"the part-whites who are making a racket out of being so-called Aborigines at enormous cost to the taxpayers".

That is the heart of some recent and on-going tension in the media, but that isn't a recent quote. 

It was said in 1988, by Bruce Ruxton... but it sounds like something that could have been said much more recently.

This recent debate is actually quite old, and it is reliant on the fact that people don't know it is an old debate. Aboriginal identity has long been problematised by beauracracy, and by the assumption that all Aboriginal programs are available to Aboriginal people, which obvious to anyone who investigates that claim, is nonsense. ABSTUDY is means tested. Scholarships are competitive, as are 'identified positions' (which are often filled by non-Indigenous people despite being 'identified positions').

Any serious journalist with even a passing interest in Aboriginal identity, and an interest in serious reporting, would quickly find something like this research note, available from the Parliamentary Library, titled "Definition of Aboriginality". 

 It used to come up when you do a google search for 'Definition of Aboriginality'... 

 It mentioned:  

 "In his analysis of over 700 pieces of legislation, the legal historian John McCorquodale found no less than 67 different definitions of Aboriginal people

Though colonial legislation initially grouped Aboriginal people by reference to their place of habitation (e.g. aboriginal natives of New South Wales and New Holland), 'blood' quantum classifications entered the legislation of New South Wales in 1839, South Australia in 1844, Victoria in 1864, Queensland in 1865, Western Australia in 1874 and Tasmania in 1912. Thereafter till the late 1950s States regularly legislated all forms of inclusion and exclusion (to and from benefits, rights, places etc.) by reference to degrees of Aboriginal blood. Such legislation produced capricious and inconsistent results based, in practice, on nothing more than an observation of skin colour." 

Sounding familiar yet? "based, in practice, on nothing more than an observation of skin colour"!

What a long way we have come...

but wait, there's more:

"When policy entered a more progressive period in the late 1960s and 1970s the blood-quantum definitions, which had never been accepted as meaningful by Aboriginal communities themselves, were relatively easy to abandon."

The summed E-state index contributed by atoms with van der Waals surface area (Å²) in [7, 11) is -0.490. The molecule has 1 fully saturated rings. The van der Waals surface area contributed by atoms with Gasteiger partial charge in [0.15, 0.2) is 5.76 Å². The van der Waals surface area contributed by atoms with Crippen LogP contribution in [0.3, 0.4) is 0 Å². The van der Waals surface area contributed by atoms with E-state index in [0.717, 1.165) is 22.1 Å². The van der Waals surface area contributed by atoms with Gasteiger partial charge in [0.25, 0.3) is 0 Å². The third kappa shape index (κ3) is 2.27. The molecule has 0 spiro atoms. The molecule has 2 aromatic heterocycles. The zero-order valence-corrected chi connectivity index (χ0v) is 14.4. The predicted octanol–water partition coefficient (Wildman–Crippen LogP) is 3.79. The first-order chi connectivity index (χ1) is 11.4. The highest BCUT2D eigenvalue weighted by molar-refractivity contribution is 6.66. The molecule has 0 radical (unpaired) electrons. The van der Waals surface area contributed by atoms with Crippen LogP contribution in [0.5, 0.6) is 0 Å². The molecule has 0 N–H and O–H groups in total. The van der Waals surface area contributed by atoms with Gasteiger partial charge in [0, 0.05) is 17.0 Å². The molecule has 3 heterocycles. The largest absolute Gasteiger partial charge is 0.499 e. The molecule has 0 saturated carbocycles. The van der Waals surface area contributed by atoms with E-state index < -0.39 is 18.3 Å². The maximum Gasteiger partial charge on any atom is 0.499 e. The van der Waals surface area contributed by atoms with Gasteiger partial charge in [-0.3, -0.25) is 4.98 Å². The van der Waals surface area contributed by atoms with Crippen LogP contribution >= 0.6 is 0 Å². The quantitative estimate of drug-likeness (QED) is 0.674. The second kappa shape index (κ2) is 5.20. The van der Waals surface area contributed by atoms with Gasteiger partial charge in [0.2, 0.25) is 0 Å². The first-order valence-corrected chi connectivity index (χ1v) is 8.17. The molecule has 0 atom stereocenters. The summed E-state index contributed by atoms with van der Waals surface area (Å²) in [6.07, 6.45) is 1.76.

"In the 1980s a new definition was proposed in the Constitutional Section of the Department of Aboriginal Affairs' Report on a review of the administration of the working definition of Aboriginal and Torres Strait Islanders (Canberra, 1981). The section offered the following definition:

An Aboriginal or Torres Strait Islander is a person of Aboriginal or Torres Strait Islander descent who identifies as an Aboriginal or Torres Strait Islander and is accepted as such by the community in which he (she) lives.

This three-part definition (descent, self-identification and community recognition) was soon adopted by Federal Government departments as their 'working definition' for determining eligibility to some services and benefits." 

"The advantages of this three part definition were not, however, apparent to all. In 1988 the Victorian State president of the RSL, Mr Bruce Ruxton, called on the Federal Government: 

to amend the definition of Aborigine to eliminate the part-whites who are making a racket out of being so-called Aborigines at enormous cost to the taxpayers'.
 
" the three part definition has generally been found to help protect individuals from the tendency among 'mainstream Australians' to consider 'real' indigenous people as people living somewhere else and others as manipulating the system."

 "It also sits well with the definition used by the UN Working Group on Indigenous Populations in 1986:

Indigenous communities, peoples and nations are those which, having a historical continuity with pre-invasion and pre-colonial societies ..., consider themselves distinct from other sectors of the societies now prevailing in those territories ... They form at present non-dominant sectors of society and are determined to preserve, develop and transmit to future generations their ancestral territories, and their ethnic identity, as the basis of their continued existence as peoples, in accordance with their own cultural patterns, social institutions and legal systems."


And here endeth the lesson...




... and to answer the question that is the title of this article:

I am not 'part' anything. I am entirely who I am.